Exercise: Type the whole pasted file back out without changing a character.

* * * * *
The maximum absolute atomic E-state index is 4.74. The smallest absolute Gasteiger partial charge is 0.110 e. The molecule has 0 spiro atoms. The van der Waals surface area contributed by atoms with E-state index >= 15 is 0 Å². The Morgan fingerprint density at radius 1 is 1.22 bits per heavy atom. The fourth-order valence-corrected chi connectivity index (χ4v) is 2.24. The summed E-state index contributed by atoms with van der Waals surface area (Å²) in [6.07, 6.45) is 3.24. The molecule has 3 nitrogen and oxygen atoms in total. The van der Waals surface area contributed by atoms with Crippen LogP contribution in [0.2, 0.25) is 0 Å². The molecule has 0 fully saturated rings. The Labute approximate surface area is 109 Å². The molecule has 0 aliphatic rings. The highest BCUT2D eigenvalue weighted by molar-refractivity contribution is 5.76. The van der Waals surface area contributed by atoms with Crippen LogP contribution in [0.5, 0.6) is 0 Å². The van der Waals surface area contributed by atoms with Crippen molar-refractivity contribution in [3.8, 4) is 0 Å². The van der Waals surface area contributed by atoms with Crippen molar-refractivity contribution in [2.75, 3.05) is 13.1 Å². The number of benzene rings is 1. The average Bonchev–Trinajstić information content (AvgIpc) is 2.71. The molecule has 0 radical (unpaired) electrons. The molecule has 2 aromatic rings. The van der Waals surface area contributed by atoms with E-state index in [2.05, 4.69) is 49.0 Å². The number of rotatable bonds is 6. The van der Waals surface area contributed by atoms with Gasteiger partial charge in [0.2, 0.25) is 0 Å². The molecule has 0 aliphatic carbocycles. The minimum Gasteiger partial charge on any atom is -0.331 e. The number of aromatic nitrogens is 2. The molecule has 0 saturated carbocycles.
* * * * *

The maximum absolute atomic E-state index is 4.74. The smallest absolute Gasteiger partial charge is 0.110 e. The molecule has 0 spiro atoms. The van der Waals surface area contributed by atoms with E-state index >= 15 is 0 Å². The Morgan fingerprint density at radius 1 is 1.22 bits per heavy atom. The fourth-order valence-corrected chi connectivity index (χ4v) is 2.24. The summed E-state index contributed by atoms with van der Waals surface area (Å²) in [6.07, 6.45) is 3.24. The molecule has 3 nitrogen and oxygen atoms in total. The van der Waals surface area contributed by atoms with Crippen LogP contribution in [0.2, 0.25) is 0 Å². The molecule has 0 fully saturated rings. The Labute approximate surface area is 109 Å². The molecule has 0 aliphatic rings. The highest BCUT2D eigenvalue weighted by molar-refractivity contribution is 5.76. The van der Waals surface area contributed by atoms with Crippen LogP contribution in [0.5, 0.6) is 0 Å². The van der Waals surface area contributed by atoms with Crippen molar-refractivity contribution in [3.8, 4) is 0 Å². The van der Waals surface area contributed by atoms with Crippen molar-refractivity contribution in [2.75, 3.05) is 13.1 Å². The number of benzene rings is 1. The average Bonchev–Trinajstić information content (AvgIpc) is 2.71. The molecule has 0 radical (unpaired) electrons. The molecule has 2 aromatic rings. The van der Waals surface area contributed by atoms with E-state index in [2.05, 4.69) is 49.0 Å². The number of rotatable bonds is 6. The van der Waals surface area contributed by atoms with Gasteiger partial charge in [0.2, 0.25) is 0 Å². The molecule has 0 aliphatic carbocycles. The minimum Gasteiger partial charge on any atom is -0.331 e. The number of aromatic nitrogens is 2. The molecule has 0 saturated carbocycles.